Linoleum is a tough, low-maintenance resilient flooring material. However, it is not as durable as some similar surface covering options, such as vinyl. Because of this, you have to take a little extra care when cleaning linoleum, avoiding harsh chemical mixes and taking precautions not to ruin its shine or harm its surface.
Quick Cleaning Linoleum Flooring
Here is a quick method for routine cleaning of linoleum flooring:
- First, remove any loose particles or debris that may be on the surface of the material. This is done by thoroughly sweeping or vacuuming using the “hard floor” setting on your vacuum cleaner. As you work, be sure to pay special attention to corners, crevices, and underneath furniture and fixtures.
- Fill a bucket with a gallon of hot water, and then mix in about 6 to 8 drops of normal, over-the-counter dish soap. Avoid using anything that is particularly harsh or acidic. Rather, just stick to the same soap that you use on your dishes. This solution should then be stirred slightly.
- Dip your mop in the soapy bucket, then wring it out thoroughly. Linoleum can be susceptible to damage from standing water, so use as little liquid as possible when cleaning the floor. The strands of the mop should be just barely damp and soapy.
- Divide the room up into sections that are roughly 6 x 6 ft. in size. As you complete each section dip the mop back in the bucket, wring it dry once more, and start over in the next section. Do this until the entire floor is complete. Once you’re done, dump the bucket of soapy water out, and wash both it and the mop in clean water.
- Fill the empty bucket with hot, clean water. Then mop the entire linoleum floor again, once more in 6 x 6-ft. sections. The goal is to remove any lingering soap residue that may be left on the floor.
- Once the floor is washed clean, you need to get rid of any excess moisture that remains behind. Standing water can be very dangerous to a linoleum flooring installation. To do this, take old cloths or towels and pat down the floor's surface to dry it The cloths should absorb any excess moisture rather quickly.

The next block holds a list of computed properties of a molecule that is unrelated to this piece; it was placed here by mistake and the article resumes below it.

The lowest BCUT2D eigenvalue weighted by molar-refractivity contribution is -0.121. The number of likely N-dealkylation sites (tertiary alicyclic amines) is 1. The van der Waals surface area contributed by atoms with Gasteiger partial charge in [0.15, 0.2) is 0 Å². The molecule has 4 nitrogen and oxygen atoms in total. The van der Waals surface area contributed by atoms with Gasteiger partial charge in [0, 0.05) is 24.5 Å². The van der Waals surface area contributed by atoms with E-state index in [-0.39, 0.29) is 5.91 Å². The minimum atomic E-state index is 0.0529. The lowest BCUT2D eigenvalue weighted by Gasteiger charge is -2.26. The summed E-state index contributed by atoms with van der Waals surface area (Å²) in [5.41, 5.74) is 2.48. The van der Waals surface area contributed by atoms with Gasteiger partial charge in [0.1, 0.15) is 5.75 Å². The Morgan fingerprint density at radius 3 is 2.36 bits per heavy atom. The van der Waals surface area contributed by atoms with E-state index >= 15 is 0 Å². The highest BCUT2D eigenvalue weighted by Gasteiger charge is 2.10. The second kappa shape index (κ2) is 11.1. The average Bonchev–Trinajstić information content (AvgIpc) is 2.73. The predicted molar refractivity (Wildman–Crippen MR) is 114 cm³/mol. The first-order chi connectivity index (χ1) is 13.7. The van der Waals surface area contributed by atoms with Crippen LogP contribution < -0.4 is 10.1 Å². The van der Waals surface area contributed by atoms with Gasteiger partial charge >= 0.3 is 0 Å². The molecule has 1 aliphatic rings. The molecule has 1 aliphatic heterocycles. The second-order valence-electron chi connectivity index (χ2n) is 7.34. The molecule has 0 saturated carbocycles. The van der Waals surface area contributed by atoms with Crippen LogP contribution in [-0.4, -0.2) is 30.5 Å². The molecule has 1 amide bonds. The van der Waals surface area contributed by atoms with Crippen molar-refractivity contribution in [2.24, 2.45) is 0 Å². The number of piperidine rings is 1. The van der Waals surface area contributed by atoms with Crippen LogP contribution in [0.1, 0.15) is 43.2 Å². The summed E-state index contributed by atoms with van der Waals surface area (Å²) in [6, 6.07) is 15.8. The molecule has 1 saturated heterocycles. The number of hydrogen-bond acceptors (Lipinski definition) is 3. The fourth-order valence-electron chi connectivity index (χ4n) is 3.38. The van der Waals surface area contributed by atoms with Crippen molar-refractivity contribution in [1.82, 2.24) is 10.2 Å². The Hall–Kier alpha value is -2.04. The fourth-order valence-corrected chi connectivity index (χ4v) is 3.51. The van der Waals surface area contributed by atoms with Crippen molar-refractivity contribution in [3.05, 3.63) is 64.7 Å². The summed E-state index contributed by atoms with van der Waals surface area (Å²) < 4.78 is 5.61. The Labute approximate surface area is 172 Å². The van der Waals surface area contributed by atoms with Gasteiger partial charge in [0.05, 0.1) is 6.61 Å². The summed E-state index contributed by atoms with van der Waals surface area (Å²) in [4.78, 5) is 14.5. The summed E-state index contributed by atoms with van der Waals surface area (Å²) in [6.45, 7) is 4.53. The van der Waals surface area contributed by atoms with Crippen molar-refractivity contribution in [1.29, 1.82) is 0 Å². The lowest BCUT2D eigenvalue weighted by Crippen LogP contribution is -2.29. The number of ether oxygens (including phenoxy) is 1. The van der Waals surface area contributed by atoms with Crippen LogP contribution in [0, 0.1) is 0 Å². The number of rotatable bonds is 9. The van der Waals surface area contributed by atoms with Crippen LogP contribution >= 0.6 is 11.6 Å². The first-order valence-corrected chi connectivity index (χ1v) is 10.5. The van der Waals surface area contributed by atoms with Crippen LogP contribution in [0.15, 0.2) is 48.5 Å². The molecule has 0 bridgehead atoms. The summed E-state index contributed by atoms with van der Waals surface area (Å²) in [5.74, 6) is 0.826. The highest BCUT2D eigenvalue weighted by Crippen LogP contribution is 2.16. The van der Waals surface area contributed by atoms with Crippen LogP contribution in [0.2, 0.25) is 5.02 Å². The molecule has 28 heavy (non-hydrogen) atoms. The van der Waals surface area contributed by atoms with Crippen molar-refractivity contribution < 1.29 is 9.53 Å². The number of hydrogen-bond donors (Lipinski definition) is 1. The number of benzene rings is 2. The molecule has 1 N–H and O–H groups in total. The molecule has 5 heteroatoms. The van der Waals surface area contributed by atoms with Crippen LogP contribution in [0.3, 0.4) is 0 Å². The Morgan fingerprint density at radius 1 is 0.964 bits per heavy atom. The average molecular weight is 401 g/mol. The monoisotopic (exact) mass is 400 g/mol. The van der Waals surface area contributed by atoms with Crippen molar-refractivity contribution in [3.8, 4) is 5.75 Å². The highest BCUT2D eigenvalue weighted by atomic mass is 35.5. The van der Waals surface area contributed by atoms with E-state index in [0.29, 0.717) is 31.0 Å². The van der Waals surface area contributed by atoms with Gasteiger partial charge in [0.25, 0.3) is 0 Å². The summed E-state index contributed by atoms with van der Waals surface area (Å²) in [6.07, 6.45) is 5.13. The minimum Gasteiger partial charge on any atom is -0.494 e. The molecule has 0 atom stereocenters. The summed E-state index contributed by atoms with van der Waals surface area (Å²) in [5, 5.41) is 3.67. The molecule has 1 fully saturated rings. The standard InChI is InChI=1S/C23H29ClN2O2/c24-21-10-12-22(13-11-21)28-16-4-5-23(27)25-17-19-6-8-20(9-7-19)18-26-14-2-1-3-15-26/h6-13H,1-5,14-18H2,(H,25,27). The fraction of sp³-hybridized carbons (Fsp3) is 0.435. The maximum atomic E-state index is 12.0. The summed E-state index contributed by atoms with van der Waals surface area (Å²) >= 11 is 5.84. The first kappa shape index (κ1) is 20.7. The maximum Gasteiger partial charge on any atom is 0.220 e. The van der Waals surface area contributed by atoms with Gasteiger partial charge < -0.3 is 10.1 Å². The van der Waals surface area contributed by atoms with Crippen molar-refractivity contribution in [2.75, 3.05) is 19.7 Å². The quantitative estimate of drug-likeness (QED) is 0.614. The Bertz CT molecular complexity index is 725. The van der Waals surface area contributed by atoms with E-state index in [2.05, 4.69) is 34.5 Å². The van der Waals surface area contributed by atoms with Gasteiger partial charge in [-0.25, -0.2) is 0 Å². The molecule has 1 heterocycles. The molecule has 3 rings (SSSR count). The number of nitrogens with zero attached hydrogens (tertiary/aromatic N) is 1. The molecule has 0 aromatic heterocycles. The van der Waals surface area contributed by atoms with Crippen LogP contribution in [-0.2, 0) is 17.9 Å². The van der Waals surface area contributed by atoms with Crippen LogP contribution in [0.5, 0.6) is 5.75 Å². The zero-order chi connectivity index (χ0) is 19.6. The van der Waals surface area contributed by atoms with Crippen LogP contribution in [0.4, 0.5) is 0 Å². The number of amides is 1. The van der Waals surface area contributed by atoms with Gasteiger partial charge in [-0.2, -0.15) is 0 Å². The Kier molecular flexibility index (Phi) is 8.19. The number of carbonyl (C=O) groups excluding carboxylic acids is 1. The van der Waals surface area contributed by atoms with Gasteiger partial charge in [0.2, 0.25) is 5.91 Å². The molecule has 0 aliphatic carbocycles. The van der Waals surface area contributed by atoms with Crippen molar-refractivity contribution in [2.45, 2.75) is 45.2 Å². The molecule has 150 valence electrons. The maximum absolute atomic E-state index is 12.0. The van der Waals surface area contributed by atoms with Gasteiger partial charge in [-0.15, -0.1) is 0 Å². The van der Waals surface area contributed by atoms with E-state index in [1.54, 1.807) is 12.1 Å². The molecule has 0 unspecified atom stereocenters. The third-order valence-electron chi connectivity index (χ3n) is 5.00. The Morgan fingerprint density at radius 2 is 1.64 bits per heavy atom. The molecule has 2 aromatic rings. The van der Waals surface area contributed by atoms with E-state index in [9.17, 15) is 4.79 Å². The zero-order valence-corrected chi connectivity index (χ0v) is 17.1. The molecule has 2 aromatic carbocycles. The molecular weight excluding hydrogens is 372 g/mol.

- If necessary, the above methods can be employed with a scrub brush in order to get a more thorough, rigorous cleaning. Some tough stains, such as pet stains, may need a more rigorous approach.
"Green" Cleaning a Linoleum Floor With Vinegar
Commercial detergents are often harsh, abrasive substances that can fill the air with foul smells and chemicals. At the same time, the more acidic cleansing agents in these products can actually strip the finish from a linoleum floor. Because of this, many people are turning to natural floor cleaning practices using materials that they often already have in their home.
The most common natural cleaning substance is vinegar—which is inexpensive, widely available, and can clean your floors without filling the home with nasty chemical smells. At the same time, its low acidity ensures that the finish of the linoleum will not be worn away.
You can use either white vinegar or apple cider vinegar mixed with water; if you choose, add a splash of lemon juice to the mixture to fill the air with a pleasant citrus smell.
Vinegar can be combined with baking soda to get a linoleum floor really clean. Spread the baking soda on the surface of the floor dry. Then, dip a mop or scrub brush in the vinegar or vinegar solution and swiped it across the surface.
The cleansing power of the vinegar combined with the grittiness of the baking soda powder creates a powerful scrubbing mixture.
Once you have the floor thoroughly scrubbed, a damp cloth can be used to pad away any loose remaining baking soda particles that are left behind.